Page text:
The problem: Take an integer column with a value like 123 and output it as four digits, prefixing with zero if necessary, i.e. 123 gets output as 0123. You get situations like this if, for example, you store e.g. the last four digits of a card number as an integer-type, and then try and output it. As some cards will end 0xxx this means you have to be prepared to recreate the leading zeroes when displaying the value later. Here are two approaches to solve this problem.
Convert to STR, Replace Spaces
This method basically takes the number, converts it to a fixed-length character string, and then replaces the spaces with zeroes:
REPLACE(STR(CardPostfix, 4), ' ', '0')
where 4 is the desired length of the field.
Convert to VARCHAR (twice) – then prefix with Zeroes
Here we go – we convert the number to a string of maximum length, then do the same again to find its length (I do not know if Sql Server is clever enough to optimise that and do it just once):
REPLICATE('0', 4 - LEN(CONVERT(varchar(4), CardPostfix))) + CONVERT(varchar(4), CardPostfix)
CREATE TABLE #temp (Name VARCHAR(30) PRIMARY KEY NOT NULL, CardPostfix INT) INSERT INTO #temp SELECT 'Normal Length', 1234 UNION SELECT 'Short 1', 123 UNION SELECT 'Short 2', 12 UNION SELECT 'Null Value', NULL UNION SELECT 'Long 1 (Bad data?)', 12345 UNION SELECT 'Long 2 (Bad data?)', 345678901 DECLARE @colLength INT SET @colLength = 4; SELECT Name, CardPostfix, -- STR converts to a right-aligned string of the specified length, then replaces spaces with zeroes REPLACE(STR(CardPostfix, @colLength), ' ', '0') AS [ReplaceSpaces], -- Calculates the length of the string, and for each digit 'short', prefix with zeroes to the correct length REPLICATE('0', @colLength - LEN(CONVERT(varchar(8), CardPostfix))) + CONVERT(varchar(8), CardPostfix) AS [PrefixWithZeroes], REPLICATE('0', @colLength - LEN(CONVERT(varchar(4), CardPostfix))) + CONVERT(varchar(4), CardPostfix) AS [PrefixWithZeroes1] FROM #temp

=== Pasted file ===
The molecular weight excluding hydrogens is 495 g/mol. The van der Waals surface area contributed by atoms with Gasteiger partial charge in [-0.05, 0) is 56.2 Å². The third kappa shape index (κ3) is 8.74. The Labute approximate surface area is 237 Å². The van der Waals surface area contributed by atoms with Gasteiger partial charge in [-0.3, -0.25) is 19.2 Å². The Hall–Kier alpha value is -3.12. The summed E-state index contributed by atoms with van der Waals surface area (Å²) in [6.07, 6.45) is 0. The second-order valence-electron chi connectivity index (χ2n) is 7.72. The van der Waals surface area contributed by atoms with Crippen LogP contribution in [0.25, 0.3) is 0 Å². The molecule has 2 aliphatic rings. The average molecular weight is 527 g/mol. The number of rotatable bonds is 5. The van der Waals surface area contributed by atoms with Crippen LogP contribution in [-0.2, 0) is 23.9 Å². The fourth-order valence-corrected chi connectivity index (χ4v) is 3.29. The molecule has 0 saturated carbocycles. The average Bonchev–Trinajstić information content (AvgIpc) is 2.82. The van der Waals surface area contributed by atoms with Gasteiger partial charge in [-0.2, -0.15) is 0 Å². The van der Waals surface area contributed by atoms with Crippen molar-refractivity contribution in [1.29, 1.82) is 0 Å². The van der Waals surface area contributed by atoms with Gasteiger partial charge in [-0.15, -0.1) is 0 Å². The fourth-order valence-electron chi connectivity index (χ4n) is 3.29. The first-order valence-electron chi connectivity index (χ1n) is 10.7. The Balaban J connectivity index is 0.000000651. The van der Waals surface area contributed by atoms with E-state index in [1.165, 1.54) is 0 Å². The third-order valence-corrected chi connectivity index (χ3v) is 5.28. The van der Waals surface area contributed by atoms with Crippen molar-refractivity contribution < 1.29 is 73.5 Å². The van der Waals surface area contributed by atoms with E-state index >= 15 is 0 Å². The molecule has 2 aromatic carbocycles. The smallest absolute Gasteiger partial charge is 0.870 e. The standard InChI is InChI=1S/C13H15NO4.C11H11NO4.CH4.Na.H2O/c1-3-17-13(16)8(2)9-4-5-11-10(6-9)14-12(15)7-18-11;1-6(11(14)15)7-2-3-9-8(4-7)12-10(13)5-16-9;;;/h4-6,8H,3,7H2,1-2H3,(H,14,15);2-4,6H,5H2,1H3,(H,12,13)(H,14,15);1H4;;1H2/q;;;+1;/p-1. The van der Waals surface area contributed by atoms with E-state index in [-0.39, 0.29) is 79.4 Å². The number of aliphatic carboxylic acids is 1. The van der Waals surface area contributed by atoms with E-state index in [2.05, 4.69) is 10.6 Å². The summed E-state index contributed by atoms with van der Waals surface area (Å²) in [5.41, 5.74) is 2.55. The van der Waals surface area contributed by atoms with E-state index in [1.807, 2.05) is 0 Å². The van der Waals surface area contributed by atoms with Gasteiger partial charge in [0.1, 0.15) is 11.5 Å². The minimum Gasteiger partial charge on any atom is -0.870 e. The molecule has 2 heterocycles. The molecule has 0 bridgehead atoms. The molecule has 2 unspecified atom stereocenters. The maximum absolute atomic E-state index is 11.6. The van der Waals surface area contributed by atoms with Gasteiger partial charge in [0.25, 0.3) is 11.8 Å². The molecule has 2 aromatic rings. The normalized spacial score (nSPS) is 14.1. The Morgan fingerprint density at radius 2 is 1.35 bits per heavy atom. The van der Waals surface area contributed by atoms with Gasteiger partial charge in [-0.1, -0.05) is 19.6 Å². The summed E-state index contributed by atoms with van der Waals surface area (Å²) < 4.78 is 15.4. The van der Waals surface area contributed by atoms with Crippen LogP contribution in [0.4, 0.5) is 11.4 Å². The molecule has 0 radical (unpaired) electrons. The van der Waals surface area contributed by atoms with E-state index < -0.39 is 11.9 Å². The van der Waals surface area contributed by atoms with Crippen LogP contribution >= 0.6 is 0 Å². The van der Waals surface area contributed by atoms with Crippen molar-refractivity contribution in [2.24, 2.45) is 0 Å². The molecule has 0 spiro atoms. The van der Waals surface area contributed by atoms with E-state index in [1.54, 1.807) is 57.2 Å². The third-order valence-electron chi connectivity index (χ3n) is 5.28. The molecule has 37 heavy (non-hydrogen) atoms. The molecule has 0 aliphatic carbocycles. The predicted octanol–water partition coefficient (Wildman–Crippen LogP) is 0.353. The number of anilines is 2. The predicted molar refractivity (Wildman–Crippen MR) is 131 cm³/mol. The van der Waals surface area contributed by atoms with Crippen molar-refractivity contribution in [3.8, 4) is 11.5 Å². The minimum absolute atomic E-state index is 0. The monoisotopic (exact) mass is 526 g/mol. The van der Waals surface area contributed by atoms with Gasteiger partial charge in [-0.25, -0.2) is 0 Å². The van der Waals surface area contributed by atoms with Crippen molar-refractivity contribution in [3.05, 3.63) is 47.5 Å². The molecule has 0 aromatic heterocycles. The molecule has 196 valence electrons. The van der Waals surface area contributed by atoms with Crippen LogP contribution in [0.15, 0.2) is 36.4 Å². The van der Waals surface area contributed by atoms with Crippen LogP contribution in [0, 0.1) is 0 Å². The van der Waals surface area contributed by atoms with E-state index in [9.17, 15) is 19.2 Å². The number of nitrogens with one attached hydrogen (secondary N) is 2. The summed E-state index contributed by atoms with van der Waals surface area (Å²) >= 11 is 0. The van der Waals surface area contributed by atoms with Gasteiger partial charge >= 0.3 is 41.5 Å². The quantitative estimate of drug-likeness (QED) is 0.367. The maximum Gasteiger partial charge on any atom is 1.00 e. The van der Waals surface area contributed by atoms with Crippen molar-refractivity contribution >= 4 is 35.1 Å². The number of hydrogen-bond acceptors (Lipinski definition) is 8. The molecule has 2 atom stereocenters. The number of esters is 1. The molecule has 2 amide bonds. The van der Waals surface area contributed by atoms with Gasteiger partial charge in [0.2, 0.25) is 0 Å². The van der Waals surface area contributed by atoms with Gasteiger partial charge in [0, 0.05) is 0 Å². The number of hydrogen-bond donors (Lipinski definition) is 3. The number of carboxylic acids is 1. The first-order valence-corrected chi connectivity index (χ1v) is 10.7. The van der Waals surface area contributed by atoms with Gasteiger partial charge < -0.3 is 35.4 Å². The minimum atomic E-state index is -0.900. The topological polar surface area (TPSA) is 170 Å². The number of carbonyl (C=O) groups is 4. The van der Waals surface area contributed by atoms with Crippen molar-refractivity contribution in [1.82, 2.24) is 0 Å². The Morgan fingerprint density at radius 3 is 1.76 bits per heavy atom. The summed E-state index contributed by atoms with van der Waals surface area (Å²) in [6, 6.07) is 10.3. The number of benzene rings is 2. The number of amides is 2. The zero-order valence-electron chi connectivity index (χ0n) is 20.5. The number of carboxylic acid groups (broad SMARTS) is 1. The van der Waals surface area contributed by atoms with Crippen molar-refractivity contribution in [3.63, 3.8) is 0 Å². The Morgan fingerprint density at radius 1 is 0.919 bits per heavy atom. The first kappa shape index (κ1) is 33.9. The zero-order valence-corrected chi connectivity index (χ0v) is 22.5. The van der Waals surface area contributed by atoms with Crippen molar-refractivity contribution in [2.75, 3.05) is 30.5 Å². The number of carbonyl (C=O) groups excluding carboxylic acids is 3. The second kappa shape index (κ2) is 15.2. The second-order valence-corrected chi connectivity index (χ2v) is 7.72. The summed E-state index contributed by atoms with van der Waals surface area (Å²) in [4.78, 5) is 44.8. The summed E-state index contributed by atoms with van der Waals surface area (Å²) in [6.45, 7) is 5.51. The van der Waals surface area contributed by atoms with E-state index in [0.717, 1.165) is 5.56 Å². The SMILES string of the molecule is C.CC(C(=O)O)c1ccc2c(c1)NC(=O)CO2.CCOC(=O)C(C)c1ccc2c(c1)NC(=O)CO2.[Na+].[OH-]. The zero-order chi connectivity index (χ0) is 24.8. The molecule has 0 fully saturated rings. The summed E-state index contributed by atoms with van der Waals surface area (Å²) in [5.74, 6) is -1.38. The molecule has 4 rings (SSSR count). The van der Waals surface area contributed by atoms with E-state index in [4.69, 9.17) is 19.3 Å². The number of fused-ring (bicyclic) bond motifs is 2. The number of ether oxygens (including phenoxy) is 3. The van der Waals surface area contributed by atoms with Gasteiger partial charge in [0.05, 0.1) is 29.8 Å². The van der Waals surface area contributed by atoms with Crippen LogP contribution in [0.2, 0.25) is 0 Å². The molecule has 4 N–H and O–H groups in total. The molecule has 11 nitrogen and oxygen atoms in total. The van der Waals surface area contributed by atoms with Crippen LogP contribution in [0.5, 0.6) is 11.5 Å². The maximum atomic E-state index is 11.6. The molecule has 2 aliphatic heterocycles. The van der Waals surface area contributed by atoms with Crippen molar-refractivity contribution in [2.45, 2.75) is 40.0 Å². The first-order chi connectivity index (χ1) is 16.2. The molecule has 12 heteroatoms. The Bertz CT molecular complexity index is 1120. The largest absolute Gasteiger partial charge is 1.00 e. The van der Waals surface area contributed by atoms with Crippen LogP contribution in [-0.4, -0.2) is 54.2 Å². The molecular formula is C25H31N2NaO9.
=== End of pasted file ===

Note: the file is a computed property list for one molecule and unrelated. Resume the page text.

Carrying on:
And here is the output, reformatted a little to improve readability:
Name CardPostfix ReplaceSpaces PrefixWithZeroes PrefixWithZeroes1 -------------------- ----------- ------------- ---------------- ----------------- Normal Length 1234 1234 1234 1234 Null Value NULL NULL NULL NULL Short 1 123 0123 0123 0123 Short 2 12 0012 0012 0012 Long 1 (Bad data?) 12345 **** NULL 000* Long 2 (Bad data?) 345678901 **** 000* 000*
Consider first the behaviour for Normal Length data, Null Values and Short values: all of our techniques have come up with the expected outputs: 0123 for a four-digit output of 123, and 0012 for a four-digit output of 12.
But what about if we have incorrectly – or unexpectedly – long data? Firstly, we can see that the ‘Replace Spaces’ algorithm has output ‘****’ in both cases. I like this: it draws attention to the idea that the data does not fit, and so instead of displaying partial data, or breaking the instruction to output a particular length of data, it outputs a ‘warning’ with the asterisks.
In contrast, the ‘Prefix with Zeroes’ algorithm has null or ’000*’, dependent on the length of the data in comparison to the intermediate type we cast the expression to (the VARCHAR(4) or VARCHAR(8))… and now perhaps you can see why I have output two slightly differing algorithms; first we can not do this:
VARCHAR(@colLength) so we have to state a column length – twice – and then it seems we have to push the number high ‘just to be sure’ that we will not have inconsistent outputs based on our data being too long. Indeed, one sample I found when researching this post used VARCHAR(8000). In practical terms, this will not matter, but still I prefer the handling and behaviour of the replace-spaces approach!
To my surprise, although I sort of think the REPLACE mechanism cheats a little, the SQL is so much more succinct than the alternative, and can be converted more readily to a generic function than the alternative. Additionally, its handling of longer-than-expected values is more satisfying to my eye.
We should not forget, though, that in this particular example, it may have been more appropriate to have a different data-type to store the last four digits. Why? Because the data ceases to be numeric; I would never want to add this to another number, or consider the average of the column values… had we stored this as a CHAR(4) we would not have taken any additional space in the DB but we have used a type that is more agreeable to the sort of operations we would expect to carry out on it: with integer type columns we might save a byte or two, but we may have to write SQL like this:
REPLACE(STR(CardPrefix, @colLength), ' ', '0') + '******' + REPLACE(STR(CardPostfix, @colLength), ' ', '0')
whereas, had the values been stored as CHAR then we could do
CardPrefix + '******' + CardPostfix
which is far easier to understand!